And now they joined together again on a quest that could take them from the graveyard and fleshpots of the Far East to the human jungle of New York.....hunting an inhuman ghost of the past risen from nightmare darkeness to kill and kill and kill.......
Vietnam vets. One was a doctor. One was a lawyer. One was a working stiff. One was a writer. All were as different as men could be, yet all were bound eternally together by a single shattering secret. And now they joined together again on a quest that could take them from the graveyards and fleshpots of the Far East to the human jungle of New York, hunting an inhuman ghost of the past risen from nightmare darkness to kill and kill and kill.
Horror- Vietnam vets hunting "...an inhuman ghost of the past..."
Only 4 men knew what KOKO meant. Vietnam vets. One was a doctor. One was a lawyer. One was a working stiff. One was a writer. All were as different as men could be-yet all were bound eternally together by a single shattering secret. And now they joined together again on a quest that could take them from the graveyards and fleshpots of the far east to the human jungle of New York...hunting an inhuman ghost of the past risen from nightmare darkness to kill and kill and kill...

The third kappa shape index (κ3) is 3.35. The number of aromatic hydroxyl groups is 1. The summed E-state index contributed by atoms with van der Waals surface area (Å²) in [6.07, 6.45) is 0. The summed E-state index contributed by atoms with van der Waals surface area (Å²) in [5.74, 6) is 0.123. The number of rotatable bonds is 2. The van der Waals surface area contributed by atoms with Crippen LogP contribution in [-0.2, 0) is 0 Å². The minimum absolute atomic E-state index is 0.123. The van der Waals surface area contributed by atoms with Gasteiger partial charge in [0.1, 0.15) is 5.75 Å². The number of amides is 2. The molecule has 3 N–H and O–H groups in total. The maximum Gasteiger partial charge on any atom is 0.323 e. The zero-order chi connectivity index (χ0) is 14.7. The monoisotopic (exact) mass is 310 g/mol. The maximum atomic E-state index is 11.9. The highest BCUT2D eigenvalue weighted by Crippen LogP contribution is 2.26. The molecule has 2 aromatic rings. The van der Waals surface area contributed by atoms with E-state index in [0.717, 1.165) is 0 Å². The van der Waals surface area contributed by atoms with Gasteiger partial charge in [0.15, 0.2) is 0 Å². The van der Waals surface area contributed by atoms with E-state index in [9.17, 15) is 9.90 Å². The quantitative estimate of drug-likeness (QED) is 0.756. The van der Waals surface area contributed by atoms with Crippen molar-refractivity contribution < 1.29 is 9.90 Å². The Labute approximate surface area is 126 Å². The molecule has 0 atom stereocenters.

"Complexly plotted, thickly layered evil . . . the ultimate horror!"--The New York Times Book Review
"A dead center hit . . . Koko grabs us . . . a gripping, enthralling, non-stop read!" San Francisco Chronicle
An engaging thriller, one of Peter Straub's better works.
This book was good. Deep & disturbing at times. It's about a group of men who served in the Vietnam War, how the war shaped them into who they are now, what they were before the war..why people act as they do.